Kaiser Health News Original Stories

1. Political Cartoon: 'Call Off The Dogs'

Kaiser Health News provides a fresh take on health policy developments with "Political Cartoon: 'Call Off The Dogs'" by Hilary Price.

Here's today's health policy haiku:


Got a Cadillac?
If it’s a health plan, it comes
loaded with taxes.

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Health Law Issues And Implementation

2. 'Cadillac Tax' On Generous Health Plans Expected To Hit A Quarter Of Employers, Report Finds

The tax, set up under the health law, takes effect in 2018, and employers will have to pay 40 percent of the cost of the plan that exceeds government thresholds.

The Wall Street Journal: More Than A Quarter Of Employers Expected To Face ‘Cadillac Tax’
One in four companies are likely to be impacted by the “Cadillac tax” on high-cost health plans when it begins in 2018–and that could almost double in ten years, according to an analysis by the Kaiser Family Foundation. Under the Affordable Care Act, companies are subject to an excise tax on high-cost health plans, starting in 2018, also known as the “Cadillac tax.” Employers will have to pay a levy of 40% a year on the amount by which the cost of employee plans exceed government thresholds, which are $10,200 for individuals and $27,500 for families in the first year. (Chasen, 8/25)

The Washington Post's Wonkblog: 26% Of Employers Could Face The ‘Cadillac Tax’ On Health Insurance
"The 'Cadillac tax' will have a very powerful effect on health care costs, and that certainly a good thing. But the way the tax helps to keep health costs down is primarily by shifting it to workers," said Larry Levitt, a senior vice president at the Kaiser Family Foundation who did the analysis. "While it certainly sounds good to control heath care costs, the way it is likely to happen won’t feel very good to consumers." The opposition to the tax comes from a motley collection of unlikely allies, beyond the usual cast of anti-tax Republicans. (Johnson, 8/25)

NBC News: Obamacare 'Cadillac Tax' Will Lead Employers To Cut FSAs: Analysis
If you like your flexible spending account ... you might not be able to keep your flexible spending account. Obamacare's looming "Cadillac tax" on high-cost health plans threatens to hit one in four U.S. employers when it takes effect in 2018 — and will impact 42 percent of all employers by a decade later, according to a new analysis. And many of those employers will be subject to the heavy Obamacare tax because they offer popular health-care flexible spending accounts to workers, which, ironically, are designed to reduce the income tax burden to those employees. (Mangan, 8/25)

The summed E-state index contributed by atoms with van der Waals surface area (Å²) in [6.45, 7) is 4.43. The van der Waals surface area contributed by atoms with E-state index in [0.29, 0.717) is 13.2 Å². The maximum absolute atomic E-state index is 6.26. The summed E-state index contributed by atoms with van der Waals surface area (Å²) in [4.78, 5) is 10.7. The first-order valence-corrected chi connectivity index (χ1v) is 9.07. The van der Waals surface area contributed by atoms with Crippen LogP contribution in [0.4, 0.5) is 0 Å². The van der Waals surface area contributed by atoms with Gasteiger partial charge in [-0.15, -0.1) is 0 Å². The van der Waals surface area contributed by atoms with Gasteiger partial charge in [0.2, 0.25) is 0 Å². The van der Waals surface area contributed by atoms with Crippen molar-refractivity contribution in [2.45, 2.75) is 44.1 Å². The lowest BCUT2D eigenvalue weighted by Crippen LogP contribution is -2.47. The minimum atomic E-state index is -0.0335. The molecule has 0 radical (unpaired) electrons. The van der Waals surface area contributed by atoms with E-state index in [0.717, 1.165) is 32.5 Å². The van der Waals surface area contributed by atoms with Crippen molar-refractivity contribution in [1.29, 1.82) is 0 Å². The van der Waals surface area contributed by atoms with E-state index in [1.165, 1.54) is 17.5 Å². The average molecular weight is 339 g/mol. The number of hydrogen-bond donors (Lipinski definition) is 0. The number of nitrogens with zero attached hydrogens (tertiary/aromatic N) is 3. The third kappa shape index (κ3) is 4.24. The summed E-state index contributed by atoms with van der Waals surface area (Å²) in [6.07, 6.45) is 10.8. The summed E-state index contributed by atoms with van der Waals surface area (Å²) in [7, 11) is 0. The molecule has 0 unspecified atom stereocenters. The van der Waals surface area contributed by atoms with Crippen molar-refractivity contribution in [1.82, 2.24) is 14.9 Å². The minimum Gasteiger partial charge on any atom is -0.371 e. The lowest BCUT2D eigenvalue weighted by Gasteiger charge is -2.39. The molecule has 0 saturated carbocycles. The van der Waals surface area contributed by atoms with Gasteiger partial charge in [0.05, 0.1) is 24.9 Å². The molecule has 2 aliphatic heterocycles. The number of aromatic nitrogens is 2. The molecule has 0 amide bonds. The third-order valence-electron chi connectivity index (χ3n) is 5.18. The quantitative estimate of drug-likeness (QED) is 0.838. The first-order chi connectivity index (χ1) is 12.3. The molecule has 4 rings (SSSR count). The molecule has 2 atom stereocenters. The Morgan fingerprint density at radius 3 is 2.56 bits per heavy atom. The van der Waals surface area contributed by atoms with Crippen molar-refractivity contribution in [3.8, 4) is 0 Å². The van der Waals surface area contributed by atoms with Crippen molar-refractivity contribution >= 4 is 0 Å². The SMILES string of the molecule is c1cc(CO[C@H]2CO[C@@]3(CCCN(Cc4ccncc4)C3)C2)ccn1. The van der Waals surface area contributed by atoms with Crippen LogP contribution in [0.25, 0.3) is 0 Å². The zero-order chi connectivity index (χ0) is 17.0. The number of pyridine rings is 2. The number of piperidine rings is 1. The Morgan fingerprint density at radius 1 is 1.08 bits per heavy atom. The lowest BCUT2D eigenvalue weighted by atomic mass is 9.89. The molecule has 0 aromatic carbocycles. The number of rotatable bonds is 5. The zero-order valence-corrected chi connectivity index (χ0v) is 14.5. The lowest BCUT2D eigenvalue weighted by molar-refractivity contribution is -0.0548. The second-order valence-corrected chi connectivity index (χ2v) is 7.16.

CQ Healthbeat: Health Law Tax Could Hit One In Four Employers In 2018, Study Shows
One in four employers offering health benefits could be subject to the 2010 health care law's tax on high-cost plans, with the share of those potentially affected growing to 42 percent by 2028, unless the companies revise their benefits, according to new projections from the Kaiser Family Foundation. The so-called Cadillac Tax is set to take effect in 2018 and funds coverage expansions under the law. It taxes plans at 40 percent of each worker's health benefits exceeding certain coverage thresholds -- $10,200 for self-only coverage and $27,500 for family coverage in the first year. (8/25)

3. Calif., Ga. Insurance Exchanges Marked By Narrow Networks

According to a report by University of Pennsylvania researchers, Florida and Oklahoma also topped the list of states that had a high percentage of small Obamacare provider networks.

Los Angeles Times: 75% Of Obamacare Plans In California Use Narrow Networks, Study Shows
A new study finds that 75% of California's Obamacare health plans have narrow physician networks -- more limited choices than all but three other states. The latest report examines health plans sold to consumers last year under the Affordable Care Act and shows wide variation in the prevalence of narrow networks across the country. Only Georgia, Florida and Oklahoma had a higher percentage of small provider networks than California did in the insurance company directories analyzed by University of Pennsylvania researchers. (Terhune, 8/25)

Georgia Health News: 'Narrow' Networks Are The Exchange Norm Here
Georgia had the highest percentage of “narrow’’ insurance networks in the 2014 health exchanges, a new report says. Five of six Georgia “Silver” exchange plans last year had medical provider networks with a limited choice of doctors, the report said. (Miller, 8/25)

And in Connecticut, efforts to help people understand how to use their new coverage -

The Connecticut Mirror: Insurer Coaches The Newly Covered Through The Health System
Surveys of people who gained insurance under the federal health law indicate that close to 90 percent want more information on how to use their coverage, said Sophie Stern, deputy director of the Best Practices Institute at Enroll America, a group focused on ensuring that people get and stay covered. ... The insurers selling plans through Connecticut’s exchange, Access Health CT, are using a variety of techniques to help customers new to insurance and to encourage new members to see a primary care provider. A survey of exchange customers earlier this year indicated that 28 percent did not have a primary care doctor, and 36 percent hadn’t yet used their coverage. (Levin Becker, 8/26)

Capitol Hill Watch

4. CBO Reports Smaller Deficits That Stretch Time Before Default But Warns Lawmakers Not To Delay Budget

The new projections may give congressional leaders more runway to work out a spending deal before the government hits the borrowing limit, now estimated to be in mid-November.

The Washington Post: Congress May Have Until December To Deal With Debt Ceiling
Congressional leaders may have more time to work out a deal this fall to increase the federal borrowing limit, after new projections from Congress’ scorekeeper showed tax revenues have been greater than expected this year. ... Republican leaders in both the House and the Senate are vowing to avoid a government shutdown or debt default in the coming months, but conservatives in both chambers have threatened to use the upcoming fiscal fights to advance unrelated political issues such as defunding Planned Parenthood. The later debt limit deadline may give leaders more time to try to bring conservatives on board, but aides from both parties said that formal discussions have not begun. ... The budget office on Tuesday also sounded its usual alarm that the government’s long-term budget path remains unsustainable due to the growing cost of entitlement programs, such as Medicare and Social Security. (Snell, 8/25)